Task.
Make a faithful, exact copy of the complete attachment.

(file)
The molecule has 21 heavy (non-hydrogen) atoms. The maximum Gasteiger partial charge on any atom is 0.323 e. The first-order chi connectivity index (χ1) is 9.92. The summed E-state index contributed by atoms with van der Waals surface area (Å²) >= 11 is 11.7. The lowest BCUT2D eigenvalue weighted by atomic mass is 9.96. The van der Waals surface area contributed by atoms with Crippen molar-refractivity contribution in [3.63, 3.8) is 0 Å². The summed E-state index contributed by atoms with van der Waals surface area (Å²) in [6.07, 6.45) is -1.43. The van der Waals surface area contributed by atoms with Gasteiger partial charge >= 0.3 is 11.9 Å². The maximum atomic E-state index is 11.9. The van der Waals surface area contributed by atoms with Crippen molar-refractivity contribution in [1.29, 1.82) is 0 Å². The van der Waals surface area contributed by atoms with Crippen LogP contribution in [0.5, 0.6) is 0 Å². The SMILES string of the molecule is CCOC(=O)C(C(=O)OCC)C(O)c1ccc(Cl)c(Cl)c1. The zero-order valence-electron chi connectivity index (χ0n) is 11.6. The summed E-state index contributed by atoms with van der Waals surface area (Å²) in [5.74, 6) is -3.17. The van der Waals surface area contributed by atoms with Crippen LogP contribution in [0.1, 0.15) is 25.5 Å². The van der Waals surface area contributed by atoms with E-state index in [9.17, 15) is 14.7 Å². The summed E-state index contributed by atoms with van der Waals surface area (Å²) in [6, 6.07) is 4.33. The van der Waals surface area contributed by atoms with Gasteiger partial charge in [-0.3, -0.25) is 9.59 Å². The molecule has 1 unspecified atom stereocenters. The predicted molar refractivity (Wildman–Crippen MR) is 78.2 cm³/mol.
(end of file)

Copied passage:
The molecule has 21 heavy (non-hydrogen) atoms. The maximum Gasteiger partial charge on any atom is 0.323 e. The first-order chi connectivity index (χ1) is 9.92. The summed E-state index contributed by atoms with van der Waals surface area (Å²) >= 11 is 11.7. The lowest BCUT2D eigenvalue weighted by atomic mass is 9.96. The van der Waals surface area contributed by atoms with Crippen molar-refractivity contribution in [3.63, 3.8) is 0 Å². The summed E-state index contributed by atoms with van der Waals surface area (Å²) in [6.07, 6.45) is -1.43. The van der Waals surface area contributed by atoms with Gasteiger partial charge >= 0.3 is 11.9 Å². The maximum atomic E-state index is 11.9. The van der Waals surface area contributed by atoms with Crippen molar-refractivity contribution in [1.29, 1.82) is 0 Å². The van der Waals surface area contributed by atoms with Crippen LogP contribution in [0.5, 0.6) is 0 Å². The SMILES string of the molecule is CCOC(=O)C(C(=O)OCC)C(O)c1ccc(Cl)c(Cl)c1. The zero-order valence-electron chi connectivity index (χ0n) is 11.6. The summed E-state index contributed by atoms with van der Waals surface area (Å²) in [5.74, 6) is -3.17. The van der Waals surface area contributed by atoms with Crippen LogP contribution in [0.1, 0.15) is 25.5 Å². The van der Waals surface area contributed by atoms with E-state index in [9.17, 15) is 14.7 Å². The summed E-state index contributed by atoms with van der Waals surface area (Å²) in [6, 6.07) is 4.33. The van der Waals surface area contributed by atoms with Gasteiger partial charge in [-0.3, -0.25) is 9.59 Å². The molecule has 1 unspecified atom stereocenters. The predicted molar refractivity (Wildman–Crippen MR) is 78.2 cm³/mol.